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05 October 2006

US: Bush pushes guest worker programme

President George W Bush has reiterated his intention to introduce a guest worker programme to the United States after signing a law on Wednesday to build a fence along more than 1,100 kilometers of the border with Mexico to deter illegal immigration.

The controversial fence is part of a broader national security bill aimed at improving border and port security and enforcing immigration controls. The decision has drawn criticism from Mexico, who see it as an affront to their own efforts to agree on immigration reforms with Washington, and environmentalists concerned about the impact in impenetrable barrier will have on animal migrations.

Under the bill, the number of border patrol agents will increase by 50 per cent to 18,000 by 2008, and updated technology including radar and infrared sensors will be deployed to spot people crossing the border illegally. Also an additional 6,700 new beds will be added to detention centres.

The bill authorizes $1.2 billion to be spent during the current fiscal year for the building of fences and barriers, and is just a small part of a $33.8 billion package.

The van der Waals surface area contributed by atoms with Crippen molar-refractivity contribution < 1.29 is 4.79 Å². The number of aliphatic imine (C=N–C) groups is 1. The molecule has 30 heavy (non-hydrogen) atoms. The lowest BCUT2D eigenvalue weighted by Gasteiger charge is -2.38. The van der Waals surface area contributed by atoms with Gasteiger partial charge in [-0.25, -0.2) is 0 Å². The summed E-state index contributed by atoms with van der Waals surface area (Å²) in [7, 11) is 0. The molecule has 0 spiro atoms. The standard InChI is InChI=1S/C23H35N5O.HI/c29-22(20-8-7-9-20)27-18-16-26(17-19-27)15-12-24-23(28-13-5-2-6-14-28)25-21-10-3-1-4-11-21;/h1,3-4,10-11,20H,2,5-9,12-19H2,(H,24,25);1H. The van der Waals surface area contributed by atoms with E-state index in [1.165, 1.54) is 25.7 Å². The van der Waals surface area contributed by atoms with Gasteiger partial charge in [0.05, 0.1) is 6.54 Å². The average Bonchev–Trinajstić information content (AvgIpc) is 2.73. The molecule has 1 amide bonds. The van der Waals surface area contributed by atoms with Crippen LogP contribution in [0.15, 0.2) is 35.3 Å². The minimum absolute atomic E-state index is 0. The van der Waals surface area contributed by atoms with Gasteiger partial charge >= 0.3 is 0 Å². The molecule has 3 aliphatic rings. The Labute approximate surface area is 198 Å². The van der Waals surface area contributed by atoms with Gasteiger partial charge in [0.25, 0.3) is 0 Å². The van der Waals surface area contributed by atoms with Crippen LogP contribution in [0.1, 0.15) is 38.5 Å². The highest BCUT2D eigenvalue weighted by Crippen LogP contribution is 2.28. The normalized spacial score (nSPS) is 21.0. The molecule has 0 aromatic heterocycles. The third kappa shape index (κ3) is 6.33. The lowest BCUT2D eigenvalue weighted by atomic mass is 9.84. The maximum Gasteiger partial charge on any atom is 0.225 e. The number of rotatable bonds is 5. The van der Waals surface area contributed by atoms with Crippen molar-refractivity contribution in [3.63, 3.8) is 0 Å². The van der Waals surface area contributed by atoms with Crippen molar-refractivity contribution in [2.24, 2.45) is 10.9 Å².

Bush is insistent that securing the border alone will not solve America's problems with illegal immigration, nor will it help the thousands of businesses who rely on cheap migrant labour to function, and pushed his guest worker programme again.

"The funds that Congress has appropriated are critical to our efforts to secure this border and enforce our laws," he said.

"Yet we must also recognize that enforcement alone is not going to work. We need comprehensive reform that provides a legal way for people to work here on a temporary basis."

In a Senate bill that has yet to draw universal support, the guest worker proposals would legalise an estimated 1.5 million immigrant farm workers, who could also eventually earn legal permanent residency.

Other proposals would also provide up to 325,000 temporary visas a year for future workers, with additional visas possible based on labor market demands. New ID cards for legal foreign workers, to include biometric technology, would allow employers to verify they were hiring legal workers.